When you’re speaking with a developer, what is one of the first things they’ll ask you for? They want to try your product. That does not mean sitting through a sales demo or looking at PowerPoint slides. And they also don’t want to call or email you if they have questions about the product. They want to figure out the product for themselves, use it in real-life situations that they’ll encounter on a day-to-day basis (rather than contrived scenarios), and have access to clear and helpful product documentation.
Virtual IT labs give developers frictionless access to your product. These labs can be pre-populated with data so developers don’t face the “blank slate problem,” can quickly understand how your product helps them, and provides validation that the product does what your website says it does. And because it’s a sandbox environment, developers can manipulate the environment to see how your product performs and whether it will help them solve the problem or use case they are working on.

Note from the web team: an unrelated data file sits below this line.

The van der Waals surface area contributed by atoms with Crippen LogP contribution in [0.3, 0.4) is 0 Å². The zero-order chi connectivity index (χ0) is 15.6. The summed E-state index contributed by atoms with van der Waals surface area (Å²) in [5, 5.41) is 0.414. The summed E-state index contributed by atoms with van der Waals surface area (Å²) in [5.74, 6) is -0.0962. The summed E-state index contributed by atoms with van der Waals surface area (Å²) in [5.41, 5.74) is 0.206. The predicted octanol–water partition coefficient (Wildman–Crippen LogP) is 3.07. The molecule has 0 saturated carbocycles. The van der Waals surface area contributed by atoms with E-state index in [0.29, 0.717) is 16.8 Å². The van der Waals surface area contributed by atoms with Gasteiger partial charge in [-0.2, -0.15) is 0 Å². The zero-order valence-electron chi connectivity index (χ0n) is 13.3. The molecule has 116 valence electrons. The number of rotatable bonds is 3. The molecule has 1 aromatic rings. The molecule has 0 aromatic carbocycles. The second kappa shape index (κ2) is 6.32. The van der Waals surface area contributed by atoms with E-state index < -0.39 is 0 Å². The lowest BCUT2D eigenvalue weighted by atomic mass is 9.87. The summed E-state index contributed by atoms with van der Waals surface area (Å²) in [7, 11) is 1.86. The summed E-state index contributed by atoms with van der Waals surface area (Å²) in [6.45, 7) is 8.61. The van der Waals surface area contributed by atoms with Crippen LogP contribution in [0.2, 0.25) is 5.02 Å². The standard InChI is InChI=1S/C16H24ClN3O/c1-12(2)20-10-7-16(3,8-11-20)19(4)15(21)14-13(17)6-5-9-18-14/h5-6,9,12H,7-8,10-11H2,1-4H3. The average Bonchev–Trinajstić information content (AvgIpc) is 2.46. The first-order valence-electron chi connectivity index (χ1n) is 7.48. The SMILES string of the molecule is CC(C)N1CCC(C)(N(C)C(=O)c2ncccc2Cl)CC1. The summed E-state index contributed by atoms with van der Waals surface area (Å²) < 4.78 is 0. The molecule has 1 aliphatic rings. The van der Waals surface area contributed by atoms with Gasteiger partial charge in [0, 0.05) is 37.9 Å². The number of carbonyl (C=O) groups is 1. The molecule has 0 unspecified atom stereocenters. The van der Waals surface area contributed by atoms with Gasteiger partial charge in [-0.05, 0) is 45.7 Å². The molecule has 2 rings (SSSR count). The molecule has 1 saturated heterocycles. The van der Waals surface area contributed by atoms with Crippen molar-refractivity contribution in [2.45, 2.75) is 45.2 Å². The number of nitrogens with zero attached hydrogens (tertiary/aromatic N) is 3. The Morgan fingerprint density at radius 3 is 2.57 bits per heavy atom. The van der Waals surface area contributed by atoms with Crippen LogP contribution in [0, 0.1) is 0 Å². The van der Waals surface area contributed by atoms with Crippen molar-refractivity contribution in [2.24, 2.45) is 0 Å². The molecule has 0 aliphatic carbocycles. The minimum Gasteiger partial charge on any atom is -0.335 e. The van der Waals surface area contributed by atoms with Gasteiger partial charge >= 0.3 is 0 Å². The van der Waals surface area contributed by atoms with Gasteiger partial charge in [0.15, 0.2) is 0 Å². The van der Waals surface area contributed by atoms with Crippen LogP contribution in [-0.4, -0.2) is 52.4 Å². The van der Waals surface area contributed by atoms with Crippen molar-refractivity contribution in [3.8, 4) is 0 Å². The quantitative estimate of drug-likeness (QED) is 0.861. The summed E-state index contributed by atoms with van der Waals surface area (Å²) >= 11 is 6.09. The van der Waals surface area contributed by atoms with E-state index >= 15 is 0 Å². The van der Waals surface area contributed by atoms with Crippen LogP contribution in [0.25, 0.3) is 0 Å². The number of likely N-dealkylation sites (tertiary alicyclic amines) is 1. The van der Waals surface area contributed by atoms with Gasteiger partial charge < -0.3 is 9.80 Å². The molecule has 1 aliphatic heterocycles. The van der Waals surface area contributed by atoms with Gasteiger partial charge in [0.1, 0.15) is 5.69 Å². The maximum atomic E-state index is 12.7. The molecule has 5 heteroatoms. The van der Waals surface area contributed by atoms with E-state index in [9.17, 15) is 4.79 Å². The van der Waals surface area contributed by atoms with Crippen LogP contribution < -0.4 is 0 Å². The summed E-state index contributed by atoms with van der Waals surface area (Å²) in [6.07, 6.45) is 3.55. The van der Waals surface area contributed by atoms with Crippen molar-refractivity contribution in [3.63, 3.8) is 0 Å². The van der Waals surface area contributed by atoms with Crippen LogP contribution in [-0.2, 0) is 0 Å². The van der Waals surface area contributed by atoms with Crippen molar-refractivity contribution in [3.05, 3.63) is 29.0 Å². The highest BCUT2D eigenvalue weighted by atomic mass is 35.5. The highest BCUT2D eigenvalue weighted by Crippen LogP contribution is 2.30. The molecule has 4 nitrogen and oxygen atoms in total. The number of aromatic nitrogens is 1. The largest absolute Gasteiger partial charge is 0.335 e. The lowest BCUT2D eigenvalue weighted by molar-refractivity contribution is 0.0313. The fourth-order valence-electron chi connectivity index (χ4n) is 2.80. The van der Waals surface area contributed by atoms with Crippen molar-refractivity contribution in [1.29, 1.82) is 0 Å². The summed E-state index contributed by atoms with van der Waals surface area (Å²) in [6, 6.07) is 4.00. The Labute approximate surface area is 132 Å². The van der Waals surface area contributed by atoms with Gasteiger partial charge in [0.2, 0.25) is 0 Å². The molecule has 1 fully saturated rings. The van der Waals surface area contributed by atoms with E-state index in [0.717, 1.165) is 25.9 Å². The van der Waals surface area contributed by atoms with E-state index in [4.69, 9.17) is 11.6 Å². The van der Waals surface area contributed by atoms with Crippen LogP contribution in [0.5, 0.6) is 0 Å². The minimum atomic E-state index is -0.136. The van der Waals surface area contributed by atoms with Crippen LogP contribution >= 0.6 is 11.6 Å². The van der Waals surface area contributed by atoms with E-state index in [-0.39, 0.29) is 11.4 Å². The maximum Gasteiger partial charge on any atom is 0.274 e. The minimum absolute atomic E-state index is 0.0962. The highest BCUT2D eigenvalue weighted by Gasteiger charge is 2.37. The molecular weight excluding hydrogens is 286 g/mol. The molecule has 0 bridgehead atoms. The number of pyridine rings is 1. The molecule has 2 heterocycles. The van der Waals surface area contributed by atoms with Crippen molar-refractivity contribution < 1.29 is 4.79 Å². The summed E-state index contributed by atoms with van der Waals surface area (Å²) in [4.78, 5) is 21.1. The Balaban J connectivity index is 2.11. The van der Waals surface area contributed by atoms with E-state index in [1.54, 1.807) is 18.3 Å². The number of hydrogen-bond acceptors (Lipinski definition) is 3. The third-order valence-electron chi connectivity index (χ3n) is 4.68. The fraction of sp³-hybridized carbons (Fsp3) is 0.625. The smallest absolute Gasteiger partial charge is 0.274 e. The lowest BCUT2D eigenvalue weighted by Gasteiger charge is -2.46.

And when you combine virtual IT labs with self-paced courses, you can create learning paths that are tailored to different types of developers and their roles, the different problems they can solve with your product, or the different skill sets they are trying to learn.
Developers and product education
If you’ve previously marketed to non-developers, you’ve probably sent a brochure summarizing your product’s features and benefits. This material will probably not work for developers, who seek educational and technical product information, as well as interactive, hands-on product experiences (mentioned above). And as far as educational product information in concerned, this includes things like:
- Technical product documentation
- Data sheets
- Sample code
- Hands-on labs
- Group Discussions
- Product Roadmap
- Quizzes, Polls & Surveys